Ocean energy derives from the potential, kinetic, thermal and chemical energy of seawater, which can be transformed to provide electricity, thermal energy, or potable water. A wide range of technologies are possible, such as barrages for tidal range, submarine turbines for tidal and ocean currents, heat exchangers for ocean thermal energy conversion, and a variety of devices to harness the energy of waves and salinity gradients. Ocean technologies, with the exception of tidal barrages, are at the demonstration and pilot project phases and many require additional R&D. Some of the technologies have variable energy output profiles with differing levels of predictability (e.g., wave, tidal range and current), while others may be capable of near-constant or even controllable operation (e.g., ocean thermal and salinity gradient).
Wind energy harnesses the kinetic energy of moving air. The primary application of relevance to climate change mitigation is to produce electricity from large wind turbines located on land (onshore) or in sea- or freshwater (offshore). Onshore wind energy technologies are already being manufactured and deployed on a large scale. Offshore wind power technologies have greater potential for continued technical advancement. Wind electricity is both variable and, to some degree, unpredictable, but experience and detailed studies from many regions have shown that the integration of wind energy generally poses no insurmountable technical barriers.
And from the Union of Concerned Scientists:
If the full range of renewable technologies were to be deployed, levels of heat-trapping emissions could be kept to concentrations lower than 450 parts per million. This level could help keep global temperatures from rising more than 2°F from current levels, the temperature beyond which scientists have predicted would likely lead to the most serious consequences of climate change.
The report points out that the renewable energy transition is already underway. Nearly half of new electric generating capacity added globally in both 2008 and 2009 was from renewable sources. The same was true in the United States, with wind, solar, and other renewable technologies providing more than 40 percent of the new generating capacity.
"This IPCC report makes it clear that renewable energy has tremendous potential to meet our energy needs and confront the challenge of climate change. But we must do much more to scale up clean energy sources," said Rachel Cleetus, UCS climate economist. "Many renewables are already economically competitive with fossil fuels and nuclear energy, especially when you take into account all the hidden costs of conventional energy—such as public health risks, air and water pollution, global warming emissions, and security risks."
In a 2009 analysis titled “Climate 2030: A National Blueprint for a Clean Energy Economy,” UCS concluded that by adopting a comprehensive package of climate and clean energy policies in the U.S., renewable sources could provide 25 percent of the nation’s energy supply and 50 percent of electricity generation by 2030. When combined with investments in energy efficiency, renewable energy, according to the UCS analysis, could help reduce heat-trapping emissions in 2030 by 56 percent from 2005 levels and save consumers money in every region of the country.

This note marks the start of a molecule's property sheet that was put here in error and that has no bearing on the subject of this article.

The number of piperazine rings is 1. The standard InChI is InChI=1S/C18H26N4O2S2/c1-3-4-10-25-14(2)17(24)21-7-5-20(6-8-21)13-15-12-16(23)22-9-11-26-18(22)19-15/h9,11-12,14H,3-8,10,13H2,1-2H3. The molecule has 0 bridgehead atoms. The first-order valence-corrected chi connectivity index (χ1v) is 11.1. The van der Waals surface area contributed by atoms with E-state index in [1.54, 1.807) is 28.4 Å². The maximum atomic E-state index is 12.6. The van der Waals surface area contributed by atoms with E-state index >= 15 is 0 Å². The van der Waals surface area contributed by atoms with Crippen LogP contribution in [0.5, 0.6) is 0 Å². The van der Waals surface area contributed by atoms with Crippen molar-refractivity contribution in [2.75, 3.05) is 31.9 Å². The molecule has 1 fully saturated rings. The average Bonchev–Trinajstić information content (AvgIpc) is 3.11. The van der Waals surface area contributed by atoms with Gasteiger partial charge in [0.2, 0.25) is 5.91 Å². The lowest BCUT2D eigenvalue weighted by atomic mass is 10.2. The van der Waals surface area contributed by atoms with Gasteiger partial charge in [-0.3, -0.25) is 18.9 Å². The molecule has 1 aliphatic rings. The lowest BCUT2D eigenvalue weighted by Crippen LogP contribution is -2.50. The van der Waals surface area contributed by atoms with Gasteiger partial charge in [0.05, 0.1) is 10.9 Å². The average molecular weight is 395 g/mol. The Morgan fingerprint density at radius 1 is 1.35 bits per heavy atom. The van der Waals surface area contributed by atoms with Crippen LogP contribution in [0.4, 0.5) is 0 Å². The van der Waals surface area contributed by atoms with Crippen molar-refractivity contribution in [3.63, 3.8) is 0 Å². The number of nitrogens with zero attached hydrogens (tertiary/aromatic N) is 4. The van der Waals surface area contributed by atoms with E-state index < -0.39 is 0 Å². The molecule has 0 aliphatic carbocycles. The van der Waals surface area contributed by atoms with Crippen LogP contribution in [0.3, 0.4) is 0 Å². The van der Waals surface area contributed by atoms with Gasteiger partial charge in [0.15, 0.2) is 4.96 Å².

“To reach a low-carbon global economy by 2050 requires making smart policy choices and investments today,” said Steve Clemmer, UCS Director of Energy Research and Analysis. “Here in the U.S. we can make serious progress by building on what the states have already done and adopt strong national renewable electricity and energy efficiency standards, and a price on carbon. That’s a sure way to transition to a clean energy economy while driving down costs and significantly reducing emissions.”
One problem with the info from the coal, oil and gas industries is that they only tend to take into account two or three renewable sources. Most places can take advantage of multiple sources which complement each other, at least largely addressing the issues of variable availability of sources like solar and wind.
Now is the time. The report focuses on policy makers, and this is critical. But we, as consumers, also have to step up to the plate. YOU can make a difference and if you do it right, you can save money in the process. There are three basic actions you can take that together will greatly help the environment while saving you money.
First, get a home energy audit. This is the best way to find ways to save energy and save money. The US Department of Energy has suggestions for a do-it-yourself (cheaper but not as effective) audit as well as how to get a professional audit (costs money but will find more effective ways of saving you money in the long run).
You should also switch your light bulbs from the old, inefficient incandescent bulbs to new, cleaner, MUCH more efficient compact fluorescent bulbs. When my wife and I did this our energy bill went down by 30% immediately. We saved a huge amount by making the switch. Compact fluorescents are a bit more expensive than incandescent, but they last MUCH longer and use MUCH less energy so you save a lot in the long run.
At the same time we switched to compact fluorescent bulbs, we also switched to all green energy (in our case all wind). This cost a tiny bit (a few pennies) more per kilowatt-hour of energy usage, but this was way offset by the savings using compact fluorescents. Together we went all green and saved money. You can find out about 100% Green Energy Plans or click here for other options. To see what green pricing options are available in New York through Con Ed click here.
Take these three steps to saving money and going green. You can be part of the solution, reducing pollution AND creating American jobs.
Return to Mole's Consumer Advice Page.
Return to I Had a Thought